Thursday May 30, 2024

IMF ‘not consulted’ on petrol subsidy

"Fund staff are seeking greater details on scheme," IMF resident representative for Pakistan says

By Web Desk
March 21, 2023
The headquarters of the International Monetary Fund in Washington DC. — AFP/File
The headquarters of the International Monetary Fund in Washington DC. — AFP/File

International Monetary Fund's (IMF) Resident Representative for Pakistan Esther Perez Ruiz said the global lender was not consulted by Islamabad before it planned to increase fuel costs for wealthier drivers in order to pay for a subsidy for the country's lower-income population, Bloomberg reported on Tuesday.

“Fund staff are seeking greater details on the scheme in terms of its operation, cost, targeting, protections against fraud and abuse, and offsetting measures, and will carefully discuss these elements with the authorities,” Ruiz said.

The IMF also said that Pakistan has progressed substantially towards meeting its policy commitments, required by the cash-strapped nation to gain access to the loans worth billions in its bid to evade a default.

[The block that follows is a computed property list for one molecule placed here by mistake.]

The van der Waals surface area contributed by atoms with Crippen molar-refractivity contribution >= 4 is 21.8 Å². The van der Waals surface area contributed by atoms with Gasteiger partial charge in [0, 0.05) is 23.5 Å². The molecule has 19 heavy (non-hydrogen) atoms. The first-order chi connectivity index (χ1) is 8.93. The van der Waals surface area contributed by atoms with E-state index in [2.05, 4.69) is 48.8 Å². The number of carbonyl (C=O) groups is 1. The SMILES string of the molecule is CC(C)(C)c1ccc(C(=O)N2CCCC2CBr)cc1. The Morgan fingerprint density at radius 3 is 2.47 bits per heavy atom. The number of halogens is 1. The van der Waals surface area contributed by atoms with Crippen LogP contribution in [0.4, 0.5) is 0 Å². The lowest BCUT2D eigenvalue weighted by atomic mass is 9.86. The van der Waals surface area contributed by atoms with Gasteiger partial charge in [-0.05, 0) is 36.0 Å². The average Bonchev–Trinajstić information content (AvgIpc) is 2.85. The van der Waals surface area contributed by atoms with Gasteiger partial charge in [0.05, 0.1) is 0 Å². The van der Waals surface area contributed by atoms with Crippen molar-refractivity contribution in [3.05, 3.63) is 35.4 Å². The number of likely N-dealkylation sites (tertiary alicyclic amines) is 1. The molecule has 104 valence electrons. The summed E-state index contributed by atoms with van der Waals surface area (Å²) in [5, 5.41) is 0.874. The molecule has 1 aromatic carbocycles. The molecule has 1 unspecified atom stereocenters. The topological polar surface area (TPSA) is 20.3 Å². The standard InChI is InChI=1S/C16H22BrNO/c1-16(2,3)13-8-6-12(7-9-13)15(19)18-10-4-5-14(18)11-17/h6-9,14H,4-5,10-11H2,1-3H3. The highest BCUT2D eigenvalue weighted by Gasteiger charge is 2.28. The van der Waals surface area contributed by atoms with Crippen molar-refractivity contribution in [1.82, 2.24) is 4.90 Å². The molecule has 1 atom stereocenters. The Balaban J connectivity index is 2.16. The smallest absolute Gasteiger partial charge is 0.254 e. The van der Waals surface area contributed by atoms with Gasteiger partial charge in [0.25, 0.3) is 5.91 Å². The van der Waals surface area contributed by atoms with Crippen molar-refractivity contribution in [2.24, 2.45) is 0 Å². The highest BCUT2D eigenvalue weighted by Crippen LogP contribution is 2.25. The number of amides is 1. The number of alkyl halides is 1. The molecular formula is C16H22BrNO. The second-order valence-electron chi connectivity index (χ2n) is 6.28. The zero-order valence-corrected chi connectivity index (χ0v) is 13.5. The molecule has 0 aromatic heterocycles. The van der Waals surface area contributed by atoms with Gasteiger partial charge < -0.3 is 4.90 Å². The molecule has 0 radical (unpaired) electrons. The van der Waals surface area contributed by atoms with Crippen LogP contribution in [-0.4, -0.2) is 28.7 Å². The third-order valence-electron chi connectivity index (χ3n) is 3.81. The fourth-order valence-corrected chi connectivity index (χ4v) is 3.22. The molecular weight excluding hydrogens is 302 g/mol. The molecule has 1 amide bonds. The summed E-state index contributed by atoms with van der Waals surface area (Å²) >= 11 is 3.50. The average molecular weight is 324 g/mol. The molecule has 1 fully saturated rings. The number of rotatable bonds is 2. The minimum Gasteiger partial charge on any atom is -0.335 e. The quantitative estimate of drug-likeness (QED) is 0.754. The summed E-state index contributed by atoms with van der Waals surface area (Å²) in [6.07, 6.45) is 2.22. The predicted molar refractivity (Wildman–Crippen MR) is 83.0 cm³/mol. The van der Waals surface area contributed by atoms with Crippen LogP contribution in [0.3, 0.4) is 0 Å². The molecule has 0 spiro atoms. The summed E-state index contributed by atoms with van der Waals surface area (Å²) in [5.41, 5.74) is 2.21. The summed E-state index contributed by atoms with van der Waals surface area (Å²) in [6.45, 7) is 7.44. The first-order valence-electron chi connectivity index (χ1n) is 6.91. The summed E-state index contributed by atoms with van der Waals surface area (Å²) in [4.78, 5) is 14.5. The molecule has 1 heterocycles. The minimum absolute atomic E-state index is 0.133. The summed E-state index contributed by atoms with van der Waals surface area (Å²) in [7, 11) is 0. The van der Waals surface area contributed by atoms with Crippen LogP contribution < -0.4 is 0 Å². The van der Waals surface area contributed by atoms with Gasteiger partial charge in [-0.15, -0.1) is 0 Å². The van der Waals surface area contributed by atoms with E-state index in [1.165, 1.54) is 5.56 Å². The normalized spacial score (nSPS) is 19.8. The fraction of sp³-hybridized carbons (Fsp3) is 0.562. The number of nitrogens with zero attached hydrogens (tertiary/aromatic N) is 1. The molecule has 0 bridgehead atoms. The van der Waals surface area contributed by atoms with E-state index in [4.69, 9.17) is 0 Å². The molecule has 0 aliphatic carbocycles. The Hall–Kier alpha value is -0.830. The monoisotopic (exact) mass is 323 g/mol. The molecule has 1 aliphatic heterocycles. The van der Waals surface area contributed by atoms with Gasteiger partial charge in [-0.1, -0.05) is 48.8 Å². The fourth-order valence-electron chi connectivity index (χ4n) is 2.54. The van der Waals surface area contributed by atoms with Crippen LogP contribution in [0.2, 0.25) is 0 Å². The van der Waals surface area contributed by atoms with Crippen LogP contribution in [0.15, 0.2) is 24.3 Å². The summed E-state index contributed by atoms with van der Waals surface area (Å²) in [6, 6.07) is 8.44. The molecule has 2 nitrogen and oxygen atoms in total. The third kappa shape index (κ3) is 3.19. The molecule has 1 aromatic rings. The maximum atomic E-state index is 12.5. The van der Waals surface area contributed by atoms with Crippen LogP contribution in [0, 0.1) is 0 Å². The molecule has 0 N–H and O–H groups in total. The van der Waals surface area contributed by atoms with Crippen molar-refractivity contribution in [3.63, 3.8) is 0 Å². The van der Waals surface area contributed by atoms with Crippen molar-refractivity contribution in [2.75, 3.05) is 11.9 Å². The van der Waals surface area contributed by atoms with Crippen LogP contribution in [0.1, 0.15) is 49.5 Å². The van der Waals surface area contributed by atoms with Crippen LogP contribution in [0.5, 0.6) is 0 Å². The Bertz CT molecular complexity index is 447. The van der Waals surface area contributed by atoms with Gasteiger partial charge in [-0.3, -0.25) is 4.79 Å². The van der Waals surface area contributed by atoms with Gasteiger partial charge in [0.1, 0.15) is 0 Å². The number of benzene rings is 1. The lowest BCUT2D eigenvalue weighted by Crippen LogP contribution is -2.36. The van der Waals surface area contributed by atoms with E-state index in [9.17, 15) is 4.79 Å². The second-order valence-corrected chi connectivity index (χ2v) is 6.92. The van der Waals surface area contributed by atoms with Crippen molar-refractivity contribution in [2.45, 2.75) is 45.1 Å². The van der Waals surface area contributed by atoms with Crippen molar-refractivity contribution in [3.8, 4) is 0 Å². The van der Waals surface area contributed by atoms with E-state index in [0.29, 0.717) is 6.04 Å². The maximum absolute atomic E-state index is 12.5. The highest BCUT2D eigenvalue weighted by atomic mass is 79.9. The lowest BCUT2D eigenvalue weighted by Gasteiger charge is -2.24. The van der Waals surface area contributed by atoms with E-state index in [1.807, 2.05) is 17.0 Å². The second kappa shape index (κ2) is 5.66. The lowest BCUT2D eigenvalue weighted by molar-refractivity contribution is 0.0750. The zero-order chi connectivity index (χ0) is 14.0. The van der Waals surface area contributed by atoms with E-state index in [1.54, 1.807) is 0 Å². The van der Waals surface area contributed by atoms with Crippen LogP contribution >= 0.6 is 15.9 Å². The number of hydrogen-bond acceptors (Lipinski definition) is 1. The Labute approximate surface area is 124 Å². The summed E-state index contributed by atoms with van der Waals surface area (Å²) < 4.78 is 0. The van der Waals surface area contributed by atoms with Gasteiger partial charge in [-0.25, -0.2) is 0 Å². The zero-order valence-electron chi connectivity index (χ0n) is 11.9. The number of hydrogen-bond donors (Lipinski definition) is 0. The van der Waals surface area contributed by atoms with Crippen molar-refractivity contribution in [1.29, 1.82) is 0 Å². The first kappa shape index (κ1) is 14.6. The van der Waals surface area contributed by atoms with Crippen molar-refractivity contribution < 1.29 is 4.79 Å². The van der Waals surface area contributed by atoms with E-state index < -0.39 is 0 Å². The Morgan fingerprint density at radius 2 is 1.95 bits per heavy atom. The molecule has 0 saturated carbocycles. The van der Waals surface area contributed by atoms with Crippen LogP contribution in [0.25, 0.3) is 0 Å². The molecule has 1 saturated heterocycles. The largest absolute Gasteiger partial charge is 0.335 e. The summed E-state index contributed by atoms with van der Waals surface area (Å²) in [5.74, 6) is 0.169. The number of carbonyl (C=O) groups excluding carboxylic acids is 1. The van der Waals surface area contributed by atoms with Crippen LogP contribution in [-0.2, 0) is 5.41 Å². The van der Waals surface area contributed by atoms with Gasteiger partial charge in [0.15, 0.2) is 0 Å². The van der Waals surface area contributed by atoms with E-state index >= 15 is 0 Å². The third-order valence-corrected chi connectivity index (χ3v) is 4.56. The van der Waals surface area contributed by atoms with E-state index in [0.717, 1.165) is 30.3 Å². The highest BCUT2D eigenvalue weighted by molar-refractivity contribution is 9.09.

Islamabad has taken difficult decisions to restart a $6.5 billion IMF loan deal. The tough measures include increase in energy prices and taxes, and allowing rupee to weaken. The funds received from the Washington-based lender will provide the country's dwindling economy some relief, which continues to reel from the catastrophic flooding affected one-third of its region. The loan will also help Pakistan recover from an economic crisis as general elections approach this year.

“A staff-level agreement will follow once the few remaining points are closed,” the IMF’s resident representative for Pakistan said.

She added: "Ensuring there is sufficient financing to support the authorities in the implementation of their policy agenda is the paramount priority.”

According to Finance Minister Ishaq Dar, the IMF — before signing the bail out package — sought to see that Pakistan's friendly countries concluded the commitments made to help bolster its finances.

By June, Pakistan must pay back about $3 billion in debt, and another $4 billion is anticipated to be carried over.